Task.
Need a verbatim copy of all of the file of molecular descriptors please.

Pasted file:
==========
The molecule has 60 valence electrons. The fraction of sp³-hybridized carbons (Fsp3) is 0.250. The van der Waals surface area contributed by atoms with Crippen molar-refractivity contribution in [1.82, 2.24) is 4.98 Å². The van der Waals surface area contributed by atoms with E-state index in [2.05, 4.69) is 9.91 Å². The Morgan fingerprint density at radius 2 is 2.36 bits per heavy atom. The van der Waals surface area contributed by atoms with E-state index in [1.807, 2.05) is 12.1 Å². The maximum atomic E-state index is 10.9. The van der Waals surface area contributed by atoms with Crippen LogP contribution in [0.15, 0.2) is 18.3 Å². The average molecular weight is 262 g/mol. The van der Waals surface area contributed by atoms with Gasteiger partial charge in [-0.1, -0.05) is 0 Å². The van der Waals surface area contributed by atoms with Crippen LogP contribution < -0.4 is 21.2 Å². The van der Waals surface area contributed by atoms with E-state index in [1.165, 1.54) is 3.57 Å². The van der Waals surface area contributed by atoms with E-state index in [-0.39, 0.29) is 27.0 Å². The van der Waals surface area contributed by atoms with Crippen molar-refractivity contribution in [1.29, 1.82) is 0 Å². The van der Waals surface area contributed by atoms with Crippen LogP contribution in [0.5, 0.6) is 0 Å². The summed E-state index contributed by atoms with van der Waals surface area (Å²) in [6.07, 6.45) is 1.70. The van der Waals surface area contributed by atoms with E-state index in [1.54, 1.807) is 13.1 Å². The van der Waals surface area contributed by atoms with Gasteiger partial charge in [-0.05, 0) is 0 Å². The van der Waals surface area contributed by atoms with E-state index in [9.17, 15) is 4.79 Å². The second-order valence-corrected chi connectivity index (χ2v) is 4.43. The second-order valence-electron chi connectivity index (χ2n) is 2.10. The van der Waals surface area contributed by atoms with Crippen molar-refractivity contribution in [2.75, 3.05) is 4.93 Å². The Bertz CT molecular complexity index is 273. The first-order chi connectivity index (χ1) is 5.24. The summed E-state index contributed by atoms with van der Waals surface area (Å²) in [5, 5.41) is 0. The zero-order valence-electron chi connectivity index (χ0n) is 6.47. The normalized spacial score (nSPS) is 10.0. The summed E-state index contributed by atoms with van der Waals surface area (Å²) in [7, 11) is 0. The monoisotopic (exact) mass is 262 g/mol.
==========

The molecule has 60 valence electrons. The fraction of sp³-hybridized carbons (Fsp3) is 0.250. The van der Waals surface area contributed by atoms with Crippen molar-refractivity contribution in [1.82, 2.24) is 4.98 Å². The van der Waals surface area contributed by atoms with E-state index in [2.05, 4.69) is 9.91 Å². The Morgan fingerprint density at radius 2 is 2.36 bits per heavy atom. The van der Waals surface area contributed by atoms with E-state index in [1.807, 2.05) is 12.1 Å². The maximum atomic E-state index is 10.9. The van der Waals surface area contributed by atoms with Crippen LogP contribution in [0.15, 0.2) is 18.3 Å². The average molecular weight is 262 g/mol. The van der Waals surface area contributed by atoms with Gasteiger partial charge in [-0.1, -0.05) is 0 Å². The van der Waals surface area contributed by atoms with Crippen LogP contribution < -0.4 is 21.2 Å². The van der Waals surface area contributed by atoms with E-state index in [1.165, 1.54) is 3.57 Å². The van der Waals surface area contributed by atoms with E-state index in [-0.39, 0.29) is 27.0 Å². The van der Waals surface area contributed by atoms with Crippen molar-refractivity contribution in [1.29, 1.82) is 0 Å². The van der Waals surface area contributed by atoms with Crippen LogP contribution in [0.5, 0.6) is 0 Å². The summed E-state index contributed by atoms with van der Waals surface area (Å²) in [6.07, 6.45) is 1.70. The van der Waals surface area contributed by atoms with E-state index in [1.54, 1.807) is 13.1 Å². The van der Waals surface area contributed by atoms with Gasteiger partial charge in [-0.05, 0) is 0 Å². The van der Waals surface area contributed by atoms with E-state index in [9.17, 15) is 4.79 Å². The second-order valence-corrected chi connectivity index (χ2v) is 4.43. The second-order valence-electron chi connectivity index (χ2n) is 2.10. The van der Waals surface area contributed by atoms with Crippen molar-refractivity contribution in [2.75, 3.05) is 4.93 Å². The Bertz CT molecular complexity index is 273. The first-order chi connectivity index (χ1) is 5.24. The summed E-state index contributed by atoms with van der Waals surface area (Å²) in [5, 5.41) is 0. The zero-order valence-electron chi connectivity index (χ0n) is 6.47. The normalized spacial score (nSPS) is 10.0. The summed E-state index contributed by atoms with van der Waals surface area (Å²) in [7, 11) is 0. The monoisotopic (exact) mass is 262 g/mol.